The eastern side of Bulacan is turning out to be an exciting destination to explore. Its rugged terrains have long kept its secrets of natural beauty that is slowly getting the attention of local travelers. Thanks to the current health crisis and community restrictions that we have started to appreciate destinations that are equally beautiful and close to the metro.
The Malaangan Cave is one of the destinations in Bulacan that started to make a buzz when travel restrictions were lifted. Its picturesque limestone formations, online, was enough to pique anyone’s curiosity. Located along the eastern boundaries of San Rafael, the cave and spring is popular spot among locals. The cave largely remained untouched by both tourism and quarrying.
The hiking trail weaves through the community and along the banks of the river. The timing of our visit was not ideal as a typhoon recently hit the area that inundated the river’s banks. Most of its tree covers were damaged that it was not able to provide us with protection from the sun. Our guide was explaining to us that water from the mountains flooded their area carrying with it debris and that the community was still recovering from the calamity.
A clearing along the trail will give you a perfect view of its karst landscape. The towering rock formations are beautiful from the ground that it was like you entered a totally different dimension. Its beauty was captivating that a TV station had turned the clearing into a set of an enchanted village for one of its shows. The set was partly damaged by the typhoon.
Some of us clambered up the limestone formations to get a perfect view of the landscape of its surrounding areas. There is small trail to the top but take extra precaution because the ascent is steep with jagged rocks. The view from the top is also amazing and made the climb worth it.
We headed further up the trail to the cave opening. Malaangan Cave is a pass through cave where you can enter from one point and exit the other. The entrance of the cave was partly hidden by foliage. We had to slowly go down into mouth of the cave before we could traverse through the cave.
It was pitch black inside the cave. It did not help that we didn’t have any flashlight with us so our phone lights had to suffice. The passage way was small and we really had to watch our steps throughout the traverse. It did not help that we came in after a typhoon so mud has accumulated inside the cave. We had to crawl like spiders and balance our weight on the small crevices on the side of the cave. We had to get a good grip on the rocks lest fall face first on knee-high mud. It was physically challenging and fun at the same time.
As we exited the cave, we were treated with the amazing views of its popular rock formations. The rocks formation was a perfect reward after hustling through the narrow cave. Clean water was flowing through the formations so we got to clean ourselves with fresh spring water.
The towering rock formations was a real beauty to admire and to capture. It took hundreds of years for nature to craft such natural beauty for us to explore and admire. It gives you that kick on nature’s immense creativity.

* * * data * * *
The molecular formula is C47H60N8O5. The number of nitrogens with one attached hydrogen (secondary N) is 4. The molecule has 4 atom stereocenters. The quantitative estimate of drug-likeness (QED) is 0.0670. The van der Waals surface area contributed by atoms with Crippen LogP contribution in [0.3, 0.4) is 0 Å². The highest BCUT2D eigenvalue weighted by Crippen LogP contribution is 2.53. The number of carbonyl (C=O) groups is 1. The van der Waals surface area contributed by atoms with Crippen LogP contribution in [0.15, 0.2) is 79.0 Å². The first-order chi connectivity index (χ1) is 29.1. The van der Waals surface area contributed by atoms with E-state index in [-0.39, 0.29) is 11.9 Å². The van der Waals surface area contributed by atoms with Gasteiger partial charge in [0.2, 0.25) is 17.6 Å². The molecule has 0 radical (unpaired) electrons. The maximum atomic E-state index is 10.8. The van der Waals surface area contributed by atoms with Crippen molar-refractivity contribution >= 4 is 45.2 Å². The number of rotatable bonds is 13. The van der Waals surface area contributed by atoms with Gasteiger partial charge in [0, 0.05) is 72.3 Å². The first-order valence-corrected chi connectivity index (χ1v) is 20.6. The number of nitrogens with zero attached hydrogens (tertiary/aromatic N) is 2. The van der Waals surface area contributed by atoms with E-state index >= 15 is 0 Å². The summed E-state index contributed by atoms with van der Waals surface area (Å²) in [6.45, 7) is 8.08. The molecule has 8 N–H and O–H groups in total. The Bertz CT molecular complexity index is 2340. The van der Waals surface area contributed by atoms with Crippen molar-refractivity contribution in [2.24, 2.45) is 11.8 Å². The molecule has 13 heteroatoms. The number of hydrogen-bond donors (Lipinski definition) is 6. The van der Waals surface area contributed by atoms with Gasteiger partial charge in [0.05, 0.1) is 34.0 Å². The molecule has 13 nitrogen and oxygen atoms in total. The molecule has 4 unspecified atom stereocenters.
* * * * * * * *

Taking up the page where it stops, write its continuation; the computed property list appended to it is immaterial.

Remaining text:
After getting all mudied up with the cave adventure, we decided to cool down by the river. The freshwater from the caves flows out to merge with the river. It is the perfect place to just relax after getting yourselves exhausted from spelunking.
The riverside is also an attraction in itself. The community has built picnic huts and tables along the banks for their visitors who want to enjoy a relaxed provincial ambiance. The water of the river is clean and cool to the skin so we really took our time to just enjoy a relaxing dip.
Some deeper parts of the river resort was off limits because of the debris that came from the uplands when river overflowed. Our guide said that this was the part where one can actually jump off from a tree branch into the water. It was unfortunate that we didn’t get to do it but, who knows, I would probably get to do it soon.
POST TRAVEL NOTES
Malaangan Cave and Springs is just one of many destinations in Bulacan that is getting a lot of attention this pandemic. Owing to its accessibility matched by the thirst to explore or simply go out of our homes, it was a perfect spot where one can simply take a breather from all the craziness happening around us. The timing and the need both aligned to bring this side of Bulacan into the tourism limelight.
Our economy is slowly opening up with more vaccines being made available to us for free. Getting the majority of the population vaccinated is a key point in getting us out of this health crisis. This would allow us to start getting back some normalcy into our lives, and that includes getting a window to travel and explore. Get vaccinated when you get to your turn. Getting vaccinated and practicing health protocols diligently protects you and the community of the destination you plan to visit and explore.
Getting there: You can take a bus in Cubao to Baliuag. Once in Baliuag, proceed to the jeepney terminal near the Iglesia ni Cristo church and take a jeep to Tukod in San Rafael. You can hire a tricycle in Tukod to Malaangan Cave. Make sure that you make an arrangement with your tricycle driver to pick you up at a later time.
Marc del Rosario
I believe in education, entrepreneurship, and caring for the environment.